It almost could go without saying that pictures look great on the iPad. The screen is a beautiful crystal clear surface and images absolutely pop. Apple has long been known for its graphical quality and the iPad is no exception.
The 32 GB memory of the iPad that I bought is the mid-sized one. A 16 GB and 64 GB version are also available. Selecting the proper size will be directly a function of the media in your iTunes system. A half-dozen or so movies, five days worth of music (iTunes literally counts the minutes in your music library and adds them so you know how long your entire library is along with the length of any playlists) and the assorted apps gave me an all-in footprint of around 24GB, so 32 was the obvious choice. I realize I donít have as much music and all as some folks, but I might have more than others. Deciding the size of iPad you might want to purchase comes down to how much electronic media you want to tote around.
And with that, I guess I should drawn my first impressions article to a close. I think Iíve hit all of the significant features of the iPad. The hardwareís battery, screen, and memory. The games and apps. The network, the intangibles, and the practical application. If youíre an early adopter, youíve already got one. If youíre thinking about it, I hope that the above will help to shape a decision. Itís clear that no one ďneedsĒ an iPad. If youíre buying it for the cachet, donít let me stop you. For games? Ah, that remains to be seen. Iíve read that Apple plans on pricing its iPad games at around the $15 price pointÖwell above the $3 to $8 range for iPhone games. At $15, now weíre looking at bargain bin pricing of PC games. How that plays out with consumers remains to be seen, but Iím not convinced that the iPadís $15 games are going to be a winning strategy. However, will over a million units sold already, the user base is large enough that it may spawn some very excellent games. Time will tell.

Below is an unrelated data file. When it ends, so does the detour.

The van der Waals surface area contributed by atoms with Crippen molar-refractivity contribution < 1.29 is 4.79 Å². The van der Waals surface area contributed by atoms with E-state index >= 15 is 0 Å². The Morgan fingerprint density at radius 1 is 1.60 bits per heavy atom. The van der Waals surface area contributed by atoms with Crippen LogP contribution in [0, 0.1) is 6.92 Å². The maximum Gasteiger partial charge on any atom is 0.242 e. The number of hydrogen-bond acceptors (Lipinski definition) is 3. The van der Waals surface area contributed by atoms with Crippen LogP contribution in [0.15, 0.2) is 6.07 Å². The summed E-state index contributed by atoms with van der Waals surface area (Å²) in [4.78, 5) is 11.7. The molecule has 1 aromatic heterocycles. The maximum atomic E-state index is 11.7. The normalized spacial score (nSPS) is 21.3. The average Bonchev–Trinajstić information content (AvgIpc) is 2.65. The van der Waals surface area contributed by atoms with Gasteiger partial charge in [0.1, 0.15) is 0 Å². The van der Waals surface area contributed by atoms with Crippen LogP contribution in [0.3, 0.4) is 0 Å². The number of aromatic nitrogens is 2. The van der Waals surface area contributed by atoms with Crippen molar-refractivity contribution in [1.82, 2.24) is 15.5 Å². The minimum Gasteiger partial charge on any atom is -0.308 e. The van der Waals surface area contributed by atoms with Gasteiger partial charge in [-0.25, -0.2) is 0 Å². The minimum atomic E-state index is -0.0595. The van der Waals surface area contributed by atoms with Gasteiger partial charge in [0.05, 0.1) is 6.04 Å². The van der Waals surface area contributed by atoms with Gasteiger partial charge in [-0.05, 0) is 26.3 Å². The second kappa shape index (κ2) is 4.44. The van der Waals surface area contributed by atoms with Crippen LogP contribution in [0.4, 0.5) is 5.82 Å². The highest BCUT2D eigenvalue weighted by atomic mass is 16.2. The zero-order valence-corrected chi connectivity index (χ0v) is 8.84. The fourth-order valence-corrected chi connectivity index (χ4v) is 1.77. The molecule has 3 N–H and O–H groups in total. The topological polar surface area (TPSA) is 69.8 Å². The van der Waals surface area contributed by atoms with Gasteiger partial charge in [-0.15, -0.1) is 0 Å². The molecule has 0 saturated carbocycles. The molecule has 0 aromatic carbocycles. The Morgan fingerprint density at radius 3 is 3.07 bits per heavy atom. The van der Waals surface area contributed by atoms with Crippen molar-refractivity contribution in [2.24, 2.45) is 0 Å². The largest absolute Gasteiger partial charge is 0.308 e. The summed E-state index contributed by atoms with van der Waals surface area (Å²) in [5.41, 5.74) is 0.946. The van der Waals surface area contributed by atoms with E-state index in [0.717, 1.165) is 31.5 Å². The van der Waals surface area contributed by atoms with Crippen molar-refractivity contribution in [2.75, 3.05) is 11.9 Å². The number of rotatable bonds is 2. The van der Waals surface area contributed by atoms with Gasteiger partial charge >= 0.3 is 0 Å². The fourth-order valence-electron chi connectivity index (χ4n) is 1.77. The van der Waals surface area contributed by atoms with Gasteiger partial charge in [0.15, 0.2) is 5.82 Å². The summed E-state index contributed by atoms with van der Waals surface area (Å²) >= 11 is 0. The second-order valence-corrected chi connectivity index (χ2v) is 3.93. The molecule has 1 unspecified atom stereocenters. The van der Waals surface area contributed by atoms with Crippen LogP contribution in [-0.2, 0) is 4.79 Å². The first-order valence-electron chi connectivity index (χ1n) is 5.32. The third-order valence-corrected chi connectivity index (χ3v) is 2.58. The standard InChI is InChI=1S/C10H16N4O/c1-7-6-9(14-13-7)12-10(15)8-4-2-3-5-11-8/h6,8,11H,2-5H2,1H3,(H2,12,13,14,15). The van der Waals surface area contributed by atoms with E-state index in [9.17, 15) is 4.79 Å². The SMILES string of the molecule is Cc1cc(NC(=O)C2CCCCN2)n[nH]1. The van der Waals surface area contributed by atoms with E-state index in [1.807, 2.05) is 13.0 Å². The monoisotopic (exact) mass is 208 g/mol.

So, ďWhatís the verdict?Ē you ask. The iPad as a whole is greater than the sum of its parts. But not by a lot. My wife and kids already love it. Itís the shiny new toy, but I think the practicality of picking it up to check the weather or the news will give it the edge over a laptop. Less convenient than an iPhone, but with a larger screen, the iPad clearly has a niche. It isnít going to replace laptops or netbooks until it grows some USB ports (at a minimum Ė Iíd add that 64 GB of memory is pretty weak, too). But for having around the house for a quick look at the web, an update to Facebook, or for watching your own private movie itís definitely solid. I expect the universe of apps and games to quickly grow and if youíre on the fence you should keep a close eye on this aspect because Iíll go out on a limb and predict eventually something will get developed for almost everyone. Pricey? You bet. iPads do not come cheap. But it may fill a need some of us didnít even know we had.